Hal Finney, one of the top contenders for being the person behind the pseudonym Satoshi Nakamoto that created bitcoin,[14] was interested in Nash's story and works as early as 2002 and described Nash as possibly being a proto-extropian.[15]

Can Bitcoin be ideal (stable) money?[edit]

George Selgin, an expert on free banking theory, expounds on value proposition of bitcoin in regard to the inability to control its supply (ie inflation targeting):

It doesn’t follow, however, that either Bitcoins’ purchasing power or the volume of Bitcoin-denominated payments will be stable enough to make Bitcoins anyone’s idea of a sound money. Because it makes no allowances for changes in the real demand for Bitcoins, whatever their source, the strict “protocol” that regulates the supply of Bitcoins—a protocol that raises Bitcoin “mining” costs in response to changes in mining activity and technology, but without regard to Bitcoins’ purchasing power—would allow fluctuations in the pure transactions demand for Bitcoins to continue to influence their purchasing power. As the number approaches 21 million, mining rewards will approach zero, and Bitcoin output with cease once and for all. The transactions demand for Bitcoins will, in contrast, tend to go on increasing with economic growth. A Bitcoin standard would thus tend to result in a rate of deflation at least equal to the rate of economic growth, with occasional bouts of more severe deflation occurring with every cyclical increase in the demand for money. Although (as I’ve argued elsewhere) deflation needn’t go hand-in-hand with recession or depression so long as the rate of deflation reflects an economy’s (total factor) productivity growth rate, chances are that deflation in a Bitcoin economy would frequently exceed this safe limit.[16]

Because bitcoin's supply was predetermined at inception[17] and considered unchangeable it cannot fluctuate with the demand cycles and thus Selgin suggests it cannot be made very stable in regard to its purchasing power. However, this still leaves the possibility that bitcoin fits Nash's concept of "Asymptotically Ideal Money". Whether Nash was specifically referring to bitcoin or not it still might have the same effect and lead to the intended result of international stability of the existing legacy fiat currencies (and possibly in relation to bitcoin). Although bitcoin might not be Ideal Money Nash would consider it to be "good money" because of its comparability to gold based on its supply restraint and predictability:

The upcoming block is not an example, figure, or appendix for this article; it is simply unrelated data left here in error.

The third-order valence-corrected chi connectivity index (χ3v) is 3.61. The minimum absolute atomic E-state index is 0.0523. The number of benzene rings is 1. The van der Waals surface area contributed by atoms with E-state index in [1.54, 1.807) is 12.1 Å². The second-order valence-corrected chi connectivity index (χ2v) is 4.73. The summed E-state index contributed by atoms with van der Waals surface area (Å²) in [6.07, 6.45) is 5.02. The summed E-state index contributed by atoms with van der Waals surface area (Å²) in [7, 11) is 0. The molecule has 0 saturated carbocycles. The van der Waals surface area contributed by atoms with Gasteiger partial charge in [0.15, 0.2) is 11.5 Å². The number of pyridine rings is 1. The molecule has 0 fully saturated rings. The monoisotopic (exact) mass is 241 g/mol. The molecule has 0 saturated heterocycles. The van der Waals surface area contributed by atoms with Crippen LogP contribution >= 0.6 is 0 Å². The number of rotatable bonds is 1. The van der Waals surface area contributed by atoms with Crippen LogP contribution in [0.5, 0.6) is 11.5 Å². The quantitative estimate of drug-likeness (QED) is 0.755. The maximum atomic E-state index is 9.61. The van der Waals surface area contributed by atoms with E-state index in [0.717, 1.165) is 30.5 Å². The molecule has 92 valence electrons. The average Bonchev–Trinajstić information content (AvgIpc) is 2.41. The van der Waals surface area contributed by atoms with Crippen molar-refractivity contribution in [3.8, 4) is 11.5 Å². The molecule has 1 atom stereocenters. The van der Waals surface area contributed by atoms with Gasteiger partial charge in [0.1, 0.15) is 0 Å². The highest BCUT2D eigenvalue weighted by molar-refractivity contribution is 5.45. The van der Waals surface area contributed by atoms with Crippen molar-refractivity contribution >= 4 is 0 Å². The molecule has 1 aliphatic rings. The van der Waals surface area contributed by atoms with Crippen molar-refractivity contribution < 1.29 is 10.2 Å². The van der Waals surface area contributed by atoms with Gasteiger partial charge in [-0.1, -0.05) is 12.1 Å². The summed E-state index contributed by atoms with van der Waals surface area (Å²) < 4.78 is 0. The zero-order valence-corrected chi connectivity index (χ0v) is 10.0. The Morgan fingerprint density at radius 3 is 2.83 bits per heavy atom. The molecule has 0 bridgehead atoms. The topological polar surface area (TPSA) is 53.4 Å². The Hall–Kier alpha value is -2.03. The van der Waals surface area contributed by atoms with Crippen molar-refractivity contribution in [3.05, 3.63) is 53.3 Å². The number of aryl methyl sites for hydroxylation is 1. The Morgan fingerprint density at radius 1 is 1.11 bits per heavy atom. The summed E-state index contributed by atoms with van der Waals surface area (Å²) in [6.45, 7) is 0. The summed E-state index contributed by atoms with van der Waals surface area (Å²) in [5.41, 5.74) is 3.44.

To be quite respectable, in a Gresham-advised sense, money needs only to be AS GOOD as other material commodities that might be hoarded.

This makes it an interesting consideration for the basis of Nash's premise suggesting Ideal Money could be an enthymeme for bitcoin:

…intrinsically free of “inflationary decadence”..a true “gold standard”, but the proposed basis for that was not the proposal of a linkage to gold

Ideal money as fiat[edit]

The implementation of centrally banked digital currencies, such as many nations and central banks are studying and testing,[18] might also give rise to a possibility for the implementation of Ideal Money via a digitally secured peg to a basket of digitally based nationally currencies.

Nashification vs hyperbitcoinization[edit]

It has been shown[by whom?] that Nashification, the process of the asymptotic approach to an "ideal" of inter-national stability of major currencies is comparable to the end observation of the result of "hyperbitcoinization".[19] That is to say, hyperbitcoinization, which is the implication bitcoin will becomes the single world currency, does satisfy Nash's proposal to have internationally stable money:[20]

When all major currencies’ purchasing power changes at the same rate that would signal the advent of Ideal Money (Nashification).

In regard to hyperbiticoinization as an end in which bitcoin serves as a global currency, this would be a comparable “for all intents and purposes” end as Nashification.

References[edit]

  1. ^ http://www.mediatheque.lindau-nobel.org/videos/31344/ideal-money-and-the-motivation-of-savings-and-thrift-2011
  2. ^ Nash, John. "Ideal Money Lecture".
  3. ^ Nash, John. "Ideal Money lecture 1995".
  4. ^ "Food For Thought With John Nash".
  5. ^ Nash, John. "Ideal Money-Lecture Notes" (PDF).
  6. ^ Nash, John. "Asymptotically Ideal Money".
  7. ^ Varoufakis, Yanis. "In conversation with John Nash Jnr on Ideal Money".
  8. ^ "John Nash, mathematician portrayed in A Beautiful Mind, dies in taxi crash at 86".
  9. ^ "Did Mathematician John Nash Help Invent Bitcoin?".
  10. ^ "John F. Nash, Jr. and his wife Alicia killed in car accident".
  11. ^ Nash, John (July 2002). "Ideal Money-Southern Economic Journal". JSTOR 1061553.
  12. ^ "Can Bitcoin be John Nash's Ideal Money?".
  13. ^ "JOHN NASH BITCOIN HONESTY".
  14. ^ https://www.cryptocoinsnews.com/called-the-inventor-of-bitcoin-satoshi-nakamoto/
  15. ^ Hal, Finney. "John Nash, proto-Extropian?".
  16. ^ Selgin, George (Nov 2014). "Bitcoin: Problems and Prospects" (PDF).
  17. ^ [1]
  18. ^ "Central Bank Digital Currency: Motivations and Implications" (PDF).
  19. ^ Krawisz, Daniel. "Hyperbitcoinization".
  20. ^ "Nashification Vs. Bitcoinization".

External links[edit]